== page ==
Politics and Policy: Essays in Economics
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CitationGanser, Tim. 2012. Politics and Policy: Essays in Economics. Doctoral dissertation, Harvard University.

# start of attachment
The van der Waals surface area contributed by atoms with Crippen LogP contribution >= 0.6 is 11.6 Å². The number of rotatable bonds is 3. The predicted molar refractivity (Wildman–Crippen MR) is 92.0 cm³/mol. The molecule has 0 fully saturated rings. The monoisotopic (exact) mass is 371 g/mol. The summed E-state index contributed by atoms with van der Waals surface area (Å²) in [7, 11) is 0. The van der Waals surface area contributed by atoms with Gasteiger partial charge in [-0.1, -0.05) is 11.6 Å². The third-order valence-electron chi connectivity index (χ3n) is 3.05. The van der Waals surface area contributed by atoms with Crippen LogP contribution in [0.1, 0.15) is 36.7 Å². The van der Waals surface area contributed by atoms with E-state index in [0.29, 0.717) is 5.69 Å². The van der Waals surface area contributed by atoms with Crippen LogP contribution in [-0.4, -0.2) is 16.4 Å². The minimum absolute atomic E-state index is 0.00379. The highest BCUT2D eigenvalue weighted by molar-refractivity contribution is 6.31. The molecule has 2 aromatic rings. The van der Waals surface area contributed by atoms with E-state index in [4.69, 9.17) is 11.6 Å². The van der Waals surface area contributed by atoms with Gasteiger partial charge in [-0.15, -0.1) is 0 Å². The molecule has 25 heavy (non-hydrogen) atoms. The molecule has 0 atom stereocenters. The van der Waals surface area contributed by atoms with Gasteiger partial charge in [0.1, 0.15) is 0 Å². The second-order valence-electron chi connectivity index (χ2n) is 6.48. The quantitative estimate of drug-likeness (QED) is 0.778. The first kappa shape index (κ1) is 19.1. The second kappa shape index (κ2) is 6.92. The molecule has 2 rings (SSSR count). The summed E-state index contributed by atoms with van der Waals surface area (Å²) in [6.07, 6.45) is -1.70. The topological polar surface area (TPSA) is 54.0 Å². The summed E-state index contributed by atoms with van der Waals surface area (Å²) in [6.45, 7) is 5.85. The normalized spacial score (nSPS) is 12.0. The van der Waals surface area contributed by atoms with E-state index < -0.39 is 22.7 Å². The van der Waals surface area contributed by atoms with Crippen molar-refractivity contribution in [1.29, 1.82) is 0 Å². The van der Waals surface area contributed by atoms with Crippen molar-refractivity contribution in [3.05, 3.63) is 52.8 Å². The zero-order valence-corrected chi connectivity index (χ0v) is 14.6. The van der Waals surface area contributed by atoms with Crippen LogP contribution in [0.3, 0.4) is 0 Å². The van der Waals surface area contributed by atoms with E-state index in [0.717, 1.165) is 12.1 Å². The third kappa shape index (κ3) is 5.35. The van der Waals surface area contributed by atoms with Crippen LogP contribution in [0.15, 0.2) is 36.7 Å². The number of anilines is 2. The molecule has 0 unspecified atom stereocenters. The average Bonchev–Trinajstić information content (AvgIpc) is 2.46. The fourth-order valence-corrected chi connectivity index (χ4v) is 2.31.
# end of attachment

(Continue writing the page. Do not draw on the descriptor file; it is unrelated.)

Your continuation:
AbstractThis dissertation consists of three essays investigating questions of politics and policy. The first essay proposes an index that assigns probabilities to all majority coalitions. This index takes as inputs the seat shares and policy positions of the parties represented in parliament. In addition to providing coalition probabilities, it has some desirable properties lacking from the commonly used concept of the minimum-connected winning coalition. In an empirical test, the proposed index slightly outperforms the predictions generated by this standard concept. Furthermore, the probabilities generated by the index are shown to be empirically meaningful. The second essay proposes a model of voter decision-making in proportional representation systems: ultra-rational strategic voters construct expectations of coalitions and policy outcomes based on expected seat distributions and attributed policy positions and vote to maximize their expected utility. The predictions of the model are examined using data from the Netherlands and successfully predict the voting behavior of significant numbers of voters. Nevertheless, other factors matter more than the strategic prediction. Three main take-aways follow: (1) At least to some extent, voters seem to take complex coalition considerations into account. (2) There is a need for large-scale qualitative studies about voter decision-making in proportional representation systems. (3) Narrowly deﬁned strategic voting might matter less in proportional representation systems than in plurality systems. The third essay presents new data on effective corporate income tax rates in 85 countries in 2004. The data come from a survey, conducted jointly with the World Bank’s Doing Business unit and PricewaterhouseCoopers, of all taxes imposed on "the same" standardized mid-size domestic ﬁrm. In a cross-section of countries, the estimates of the effective corporate tax rate have a large adverse impact on aggregate investment, FDI, and entrepreneurial activity. Corporate tax rates are correlated with investment in manufacturing but not services, as well as with the size of the informal economy. The results are robust to the inclusion of many controls.
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